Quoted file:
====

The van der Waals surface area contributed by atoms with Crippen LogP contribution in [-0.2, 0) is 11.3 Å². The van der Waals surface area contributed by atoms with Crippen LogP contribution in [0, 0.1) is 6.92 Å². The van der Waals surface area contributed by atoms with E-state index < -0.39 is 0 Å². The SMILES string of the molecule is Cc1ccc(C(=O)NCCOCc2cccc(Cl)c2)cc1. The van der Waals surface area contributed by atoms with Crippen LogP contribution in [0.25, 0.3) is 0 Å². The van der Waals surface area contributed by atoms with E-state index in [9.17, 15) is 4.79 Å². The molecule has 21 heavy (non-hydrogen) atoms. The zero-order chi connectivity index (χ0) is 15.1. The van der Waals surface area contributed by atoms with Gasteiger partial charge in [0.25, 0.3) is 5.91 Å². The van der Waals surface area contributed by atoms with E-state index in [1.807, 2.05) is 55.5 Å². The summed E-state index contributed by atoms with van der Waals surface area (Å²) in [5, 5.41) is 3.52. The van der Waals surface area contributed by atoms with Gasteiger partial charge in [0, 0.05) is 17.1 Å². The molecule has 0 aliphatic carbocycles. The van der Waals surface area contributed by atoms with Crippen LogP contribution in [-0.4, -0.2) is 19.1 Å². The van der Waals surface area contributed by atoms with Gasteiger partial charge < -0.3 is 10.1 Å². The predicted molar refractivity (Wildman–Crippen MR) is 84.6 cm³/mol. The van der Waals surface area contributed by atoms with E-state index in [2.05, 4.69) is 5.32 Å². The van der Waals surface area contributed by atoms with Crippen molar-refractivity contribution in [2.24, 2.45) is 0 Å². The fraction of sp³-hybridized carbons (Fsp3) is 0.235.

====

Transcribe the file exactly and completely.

The van der Waals surface area contributed by atoms with Crippen LogP contribution in [-0.2, 0) is 11.3 Å². The van der Waals surface area contributed by atoms with Crippen LogP contribution in [0, 0.1) is 6.92 Å². The van der Waals surface area contributed by atoms with E-state index < -0.39 is 0 Å². The SMILES string of the molecule is Cc1ccc(C(=O)NCCOCc2cccc(Cl)c2)cc1. The van der Waals surface area contributed by atoms with Crippen LogP contribution in [0.25, 0.3) is 0 Å². The van der Waals surface area contributed by atoms with E-state index in [9.17, 15) is 4.79 Å². The molecule has 21 heavy (non-hydrogen) atoms. The zero-order chi connectivity index (χ0) is 15.1. The van der Waals surface area contributed by atoms with Gasteiger partial charge in [0.25, 0.3) is 5.91 Å². The van der Waals surface area contributed by atoms with E-state index in [1.807, 2.05) is 55.5 Å². The summed E-state index contributed by atoms with van der Waals surface area (Å²) in [5, 5.41) is 3.52. The van der Waals surface area contributed by atoms with Gasteiger partial charge in [0, 0.05) is 17.1 Å². The molecule has 0 aliphatic carbocycles. The van der Waals surface area contributed by atoms with Crippen LogP contribution in [-0.4, -0.2) is 19.1 Å². The van der Waals surface area contributed by atoms with Gasteiger partial charge < -0.3 is 10.1 Å². The predicted molar refractivity (Wildman–Crippen MR) is 84.6 cm³/mol. The van der Waals surface area contributed by atoms with E-state index in [2.05, 4.69) is 5.32 Å². The van der Waals surface area contributed by atoms with Crippen molar-refractivity contribution in [2.24, 2.45) is 0 Å². The fraction of sp³-hybridized carbons (Fsp3) is 0.235.